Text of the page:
posted by Sidhedevil at 1:49 PM on December 1, 2010


Wait, I lie. The Hawaiian Punch cocktail is still available some places. It tastes exactly like the terrifyingly sweet children's juice/corn syrup drink, but it's made mostly out of liqueurs.
posted by Sidhedevil at 1:51 PM on December 1, 2010


Iceland didn't have prohibition of alcohol then, but was coming up so maybe there was a thing about replacing alcoholic drinks with something else.

Like those coffee saloons they had in the states.
posted by Not Supplied at 2:14 PM on December 1, 2010


"Rhine wine" doesn't actually stand for Riesling. In this case, it probably means dry (German) white wine, for German-made wine used to be dry historically, at least according to Wikipedia. Also, this is "whiskey" recipe is most likely a German punch recipe, which makes the name even more bizarre.

My totally random guess is that when punch first reached Iceland, it was introduced there by the British and it was first whiskey based, as whiskey was easier to transport than wine, and the name sort of stuck. Of course, I have no evidence to support this hypothesis.
posted by daniel_charms at 2:22 PM on December 1, 2010


There was no prohibition on alcohol in the 19th Century in Iceland. The toddy explanation is plausible, but I didn't think of it because of the wine. Now that I've googled it, there is a tradition of red wine toddies in Denmark. I suppose "Rhine wine" just refers to German wine, but not specifically rieslings. I'm guessing this is a red wine toddy recipe. Why it gets called "whiskey" I'll probably never know.
posted by Kattullus at 2:31 PM on December 1, 2010


Was whiskey particularly expensive in the region at the time? If so, the recipe could have been used as a fun substitute for those who could not afford the real thing. You know, like Hershey's bar?
posted by Neekee at 2:39 PM on December 1, 2010


daniel_charms: when punch first reached Iceland

There's a separate recipe for punch in the recipe book and also, now that I've checked, recipes for egg toddies, as well as a general toddy recipe that can be adapted for rum, madeira, port, red wine, mulberrywine and cognac. And there's also a champagne punch, which, though mostly champagne-based, also includes "Rhine wine" which has to be a white wine (you wouldn't put red wine in a champagne punch). So the "whiskey" recipe is clearly a white wine toddy. I found a couple of recipes for white wine toddies on Scandinavian recipe sites, though they bear little resemblance to this 19th Century white wine toddy (no tea, for starters).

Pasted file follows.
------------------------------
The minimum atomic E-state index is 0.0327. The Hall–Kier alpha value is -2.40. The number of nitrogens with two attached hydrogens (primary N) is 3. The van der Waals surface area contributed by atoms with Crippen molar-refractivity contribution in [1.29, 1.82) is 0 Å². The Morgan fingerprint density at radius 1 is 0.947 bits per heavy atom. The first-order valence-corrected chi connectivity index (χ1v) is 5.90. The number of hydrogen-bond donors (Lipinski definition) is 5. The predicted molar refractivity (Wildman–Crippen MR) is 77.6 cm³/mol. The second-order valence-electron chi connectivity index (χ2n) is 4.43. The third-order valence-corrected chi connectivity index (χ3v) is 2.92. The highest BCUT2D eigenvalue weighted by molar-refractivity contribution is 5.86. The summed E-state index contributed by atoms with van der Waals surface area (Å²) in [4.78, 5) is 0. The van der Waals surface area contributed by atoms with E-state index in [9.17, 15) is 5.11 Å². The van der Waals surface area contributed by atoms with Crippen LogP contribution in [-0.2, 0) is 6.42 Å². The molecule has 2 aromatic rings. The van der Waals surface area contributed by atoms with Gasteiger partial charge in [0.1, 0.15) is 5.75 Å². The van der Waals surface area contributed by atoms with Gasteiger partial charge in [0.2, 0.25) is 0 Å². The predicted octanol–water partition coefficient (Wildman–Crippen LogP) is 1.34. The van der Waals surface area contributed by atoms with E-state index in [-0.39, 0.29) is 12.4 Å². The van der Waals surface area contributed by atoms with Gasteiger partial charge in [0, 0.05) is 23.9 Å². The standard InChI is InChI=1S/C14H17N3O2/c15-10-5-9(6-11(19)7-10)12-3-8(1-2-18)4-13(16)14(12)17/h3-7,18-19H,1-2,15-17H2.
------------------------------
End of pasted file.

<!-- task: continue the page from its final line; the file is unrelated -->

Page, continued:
posted by Kattullus at 2:40 PM on December 1, 2010


Well, an anecdote:

My Icelandic ex's grandma used to drink something called "whiskey," and it was pronounced in that inimitable accent:

"whhhee--skee." With the last syllable sucked back in, as is done. It was, in fact, this herbal-y concoction that sounds close to what you're describing.

I was really confused as to what she was talking about until my ex told me, "No, no. The old folks' 'whiskey' is different."

So, yeah. I've heard of it.
posted by functionequalsform at 5:21 PM on December 1, 2010 [1 favorite]


Wait, I lie. The Hawaiian Punch cocktail is still available

So is the Dr. Pepper.
posted by Miko at 7:08 PM on December 1, 2010


functionequalsform: "No, no. The old folks' 'whiskey' is different."

Huh. I've never heard of it. I'll have to ask around. Good thing I'm in Iceland right now. Next time I'm over at my grandparents I'll have to quiz the family. Too bad the 85th birthday party I went to was pre-this-question.
posted by Kattullus at 7:54 PM on December 1, 2010


Like Diablevert, I think the connection must have something to do with hot toddies.

That said, I was ready to swear that this was in On Food And Cooking. I don't actually have my copy here right now, but a quick search of Google Books isn't finding it, so maybe I'm imagining things.
posted by deludingmyself at 9:31 PM on December 1, 2010


Another wild-ass guess here, but Iceland was dirt poor in the 19th C., so a "whiskey" substitute may have had more to do with lack of money to buy imported alcohol than with temperance. But actual Icelanders might know more about this than one guy like me on the internet who read two Icelandic novels once.
posted by Jasper Fnorde at 11:23 PM on December 1, 2010